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Do Deer Eat Mock Orange? (Must Read!)

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Mock orange is a replica of oranges that refer to so many things that either smell like orange or show their characteristics even though they are not oranges in any way. However, if you’re concerning the deer feeding on your mock orange then I assume you’re talking about a beautiful shrub, a philadelphus that smells like heaven and is also sometimes referred to as ‘English Dogwood’.

If you’re on that page then let’s know whether the beautiful scent of it attracts deer and makes them eat mock oranges or not.

Do deer eat mock oranges?

Can deer harm your mock oranges by eating them?

There are over 60 species of mock oranges, I am pretty sure some of them will be toxic but as per my research they are not grown in the individual gardens. However, 4 to 5 species of mock oranges are native to the United States, 3 most commonly grown in the United States are Lewis mock orange, little leaf mock orange, and Philadelphus coronarius.

Lewis mock orange and little leaf mock orange are proved to be good browses and edible for deer to eat (as referred in USDA Forest Service 1937 & Patton and Ertl 1982). I can also conclude that Philadelphus coronarius is safe to eat by deer because it also posses the same characteristics as shown in the other two native mock orange species.

Deer would love to eat this type of philadelphus because of being rich in some nutrients and water content. That is the reason enough why deer would eat the bush, leaves, and flower of the shrub known as mock orange.

Do mock oranges attracts deer?

Yes, mock orange undoubtedly attracts deer, though not sure that all 60+ species do that but the three that are mentioned in this article will act as a magnet for deer.

Although, they may not eat these shrubs all the time as it depends on other forage choices and their hunger. Deer would sit under the bushes of mock oranges due to 2 reasons:

  1. It grows up to 14 feet high and bushes are well spread in width that will accommodate enough shade for deer to sit or sleep.
  2. The smell; no one can resist it including deer as it has the scent of orange and deer may come to it thinking that it may be an orange tree but will realize it may be better treated as shade and nice watery treat.

FYI, deer noses are many times stronger than that of humans and 1.5 times that of dogs’.

How to protect my mock orange shrubs from deer?

First of all, if an edible shrub is growing naturally in the wild area and you do know that it is a deer zone then please don’t follow these tips because we have destroyed much of vegetation and animals need shade in the hot summer; mock orange is one of that option.

But if you’re concerned about deer attacks in your garden, park, or farm that will tend to damage the Philadelphus oranges then you can try these tips.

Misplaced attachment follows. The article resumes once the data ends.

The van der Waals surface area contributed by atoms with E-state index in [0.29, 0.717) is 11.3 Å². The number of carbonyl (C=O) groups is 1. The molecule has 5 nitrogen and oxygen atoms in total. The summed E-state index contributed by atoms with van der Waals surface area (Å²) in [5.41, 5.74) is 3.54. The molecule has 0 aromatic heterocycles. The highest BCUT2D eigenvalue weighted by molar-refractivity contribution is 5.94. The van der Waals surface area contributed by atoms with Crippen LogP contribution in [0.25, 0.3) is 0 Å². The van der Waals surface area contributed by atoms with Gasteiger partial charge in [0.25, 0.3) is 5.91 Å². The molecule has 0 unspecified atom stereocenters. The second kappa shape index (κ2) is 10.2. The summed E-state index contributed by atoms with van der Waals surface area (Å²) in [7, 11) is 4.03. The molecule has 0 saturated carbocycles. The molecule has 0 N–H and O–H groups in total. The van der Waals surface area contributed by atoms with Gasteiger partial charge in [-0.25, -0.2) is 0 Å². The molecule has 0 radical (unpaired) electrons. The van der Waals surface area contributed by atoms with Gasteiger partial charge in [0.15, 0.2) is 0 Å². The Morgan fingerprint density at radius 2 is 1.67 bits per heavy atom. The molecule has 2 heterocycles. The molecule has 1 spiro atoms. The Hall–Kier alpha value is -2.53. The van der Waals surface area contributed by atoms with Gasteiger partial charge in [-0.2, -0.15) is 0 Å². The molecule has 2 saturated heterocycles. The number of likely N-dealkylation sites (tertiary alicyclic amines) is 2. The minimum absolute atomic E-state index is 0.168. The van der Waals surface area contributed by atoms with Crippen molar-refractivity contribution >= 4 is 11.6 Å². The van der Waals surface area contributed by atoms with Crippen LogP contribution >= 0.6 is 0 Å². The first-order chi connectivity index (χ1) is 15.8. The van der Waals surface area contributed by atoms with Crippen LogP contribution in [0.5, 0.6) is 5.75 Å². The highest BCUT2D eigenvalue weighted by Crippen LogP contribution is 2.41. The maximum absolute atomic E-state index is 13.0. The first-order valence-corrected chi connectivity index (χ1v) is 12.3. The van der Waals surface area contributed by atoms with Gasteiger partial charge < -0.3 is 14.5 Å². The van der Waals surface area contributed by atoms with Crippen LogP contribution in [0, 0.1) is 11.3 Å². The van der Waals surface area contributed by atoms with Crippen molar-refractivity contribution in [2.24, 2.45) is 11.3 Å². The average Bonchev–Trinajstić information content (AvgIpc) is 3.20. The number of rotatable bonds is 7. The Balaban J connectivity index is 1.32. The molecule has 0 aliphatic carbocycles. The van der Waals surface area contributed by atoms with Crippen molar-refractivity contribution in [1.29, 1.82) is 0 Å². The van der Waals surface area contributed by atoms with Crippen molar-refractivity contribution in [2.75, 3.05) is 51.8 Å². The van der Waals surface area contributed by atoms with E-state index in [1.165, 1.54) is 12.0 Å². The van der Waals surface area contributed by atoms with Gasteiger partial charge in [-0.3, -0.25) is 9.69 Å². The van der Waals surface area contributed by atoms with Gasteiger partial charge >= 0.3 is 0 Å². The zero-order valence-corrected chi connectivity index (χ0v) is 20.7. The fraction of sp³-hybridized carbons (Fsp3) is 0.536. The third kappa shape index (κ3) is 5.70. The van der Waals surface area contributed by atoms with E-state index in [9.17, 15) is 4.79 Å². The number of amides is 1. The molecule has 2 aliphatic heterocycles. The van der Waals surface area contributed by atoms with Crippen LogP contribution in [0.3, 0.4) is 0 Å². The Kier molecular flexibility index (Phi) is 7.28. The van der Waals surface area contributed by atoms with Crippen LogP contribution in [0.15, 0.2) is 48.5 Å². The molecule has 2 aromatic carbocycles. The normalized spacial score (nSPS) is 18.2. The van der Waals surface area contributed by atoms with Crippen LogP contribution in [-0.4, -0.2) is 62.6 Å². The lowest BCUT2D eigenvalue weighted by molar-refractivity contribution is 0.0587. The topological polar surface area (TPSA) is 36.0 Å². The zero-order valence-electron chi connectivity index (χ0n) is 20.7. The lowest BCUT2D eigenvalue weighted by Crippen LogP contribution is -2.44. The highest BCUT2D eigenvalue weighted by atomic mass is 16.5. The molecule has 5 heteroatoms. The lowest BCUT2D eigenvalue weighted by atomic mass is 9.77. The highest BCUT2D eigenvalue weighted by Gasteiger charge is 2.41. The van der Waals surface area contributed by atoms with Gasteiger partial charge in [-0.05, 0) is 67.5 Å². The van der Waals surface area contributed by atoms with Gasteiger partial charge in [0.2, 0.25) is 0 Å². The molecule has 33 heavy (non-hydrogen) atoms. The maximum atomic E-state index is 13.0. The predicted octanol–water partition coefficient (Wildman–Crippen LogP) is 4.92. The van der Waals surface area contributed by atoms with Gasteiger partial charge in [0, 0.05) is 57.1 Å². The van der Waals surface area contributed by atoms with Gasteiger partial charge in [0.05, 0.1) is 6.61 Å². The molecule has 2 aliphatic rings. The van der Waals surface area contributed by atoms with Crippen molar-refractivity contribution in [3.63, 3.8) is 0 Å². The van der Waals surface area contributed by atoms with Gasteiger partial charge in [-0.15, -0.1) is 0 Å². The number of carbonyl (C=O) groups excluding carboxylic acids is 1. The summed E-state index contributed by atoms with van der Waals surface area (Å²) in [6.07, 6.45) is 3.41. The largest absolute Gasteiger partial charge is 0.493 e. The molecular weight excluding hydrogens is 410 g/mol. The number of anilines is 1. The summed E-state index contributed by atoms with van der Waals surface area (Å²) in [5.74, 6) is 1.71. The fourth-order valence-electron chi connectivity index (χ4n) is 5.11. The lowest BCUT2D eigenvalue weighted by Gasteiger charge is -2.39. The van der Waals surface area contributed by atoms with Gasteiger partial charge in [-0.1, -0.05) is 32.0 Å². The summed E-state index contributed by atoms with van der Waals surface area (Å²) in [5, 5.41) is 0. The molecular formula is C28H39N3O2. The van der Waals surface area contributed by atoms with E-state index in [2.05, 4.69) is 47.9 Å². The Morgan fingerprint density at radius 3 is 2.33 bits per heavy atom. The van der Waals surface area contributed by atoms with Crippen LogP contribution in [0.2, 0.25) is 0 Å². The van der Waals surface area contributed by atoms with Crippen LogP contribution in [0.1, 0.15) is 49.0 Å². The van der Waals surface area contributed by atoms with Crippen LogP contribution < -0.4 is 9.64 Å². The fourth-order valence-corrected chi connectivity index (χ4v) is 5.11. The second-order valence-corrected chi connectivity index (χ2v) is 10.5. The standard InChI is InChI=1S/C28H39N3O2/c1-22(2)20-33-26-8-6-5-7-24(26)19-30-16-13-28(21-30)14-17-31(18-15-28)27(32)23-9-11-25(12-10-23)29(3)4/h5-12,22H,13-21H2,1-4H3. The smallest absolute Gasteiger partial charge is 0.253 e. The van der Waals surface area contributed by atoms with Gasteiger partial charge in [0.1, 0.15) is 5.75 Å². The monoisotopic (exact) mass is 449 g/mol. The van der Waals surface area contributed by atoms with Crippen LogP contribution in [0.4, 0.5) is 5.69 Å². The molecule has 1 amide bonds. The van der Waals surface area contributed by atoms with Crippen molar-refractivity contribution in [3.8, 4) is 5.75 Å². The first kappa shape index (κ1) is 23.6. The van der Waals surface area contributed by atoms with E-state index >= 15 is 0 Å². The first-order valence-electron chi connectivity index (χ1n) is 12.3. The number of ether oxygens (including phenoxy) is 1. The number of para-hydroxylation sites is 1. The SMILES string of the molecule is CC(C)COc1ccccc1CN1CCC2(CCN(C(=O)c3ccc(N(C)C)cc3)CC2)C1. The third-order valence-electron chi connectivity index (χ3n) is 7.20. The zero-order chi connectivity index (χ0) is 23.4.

Please consult the state law as the permits may be required for some or all of these steps and may be prohibited in your area.


Fences should surround all the mock orange planting areas and must be specifically designed to prevent the entry of the deer. Like taller than 8 inches.

Here is the list of fences that you can install depending on the deer attacks and cost-affordability.

  • 8-10 feet tall high tensile fence, plastic mesh fence, a metal weaved or net fence, vertical electrical fence.
  • Double fences,
  • Electric tape and peanut butter fences may be effective in certain conditions.
  • Buried electronic fence with radio-collared herding dogs.

Fence for each almond tree

Instead of fencing the whole planting area, you can install tree shelters, round mesh fences, wire mesh, etc, to cover the specific almond tree that you want to protect.


There are many deer repellent plants, scents, and trees that would help keep the deer away mainly because either these plants have a strong aroma that is categorized under offensive scent. Such plants are yarrow, tansy, artemisia, ranunculus, etc. You can grow these plants near mock oranges shrubs to resist the deer, though make sure that none of the resistive plants stop the growth of your plant.

Population Control

I am against hunting any animal that is not offensive and destructive. But it becomes highly needed when deer become offensive in nature and either start destroying the farmer’s livelihood or become mad and there is no other choice left than hunting.

If you think that your area has a high population of deer that is destroying your almond or any other field then consult with the local governments about your issue and hunting permit and they would tell you which deer to hunt and which to not as for some people hunting is a cruel fun than a need-for-situation.

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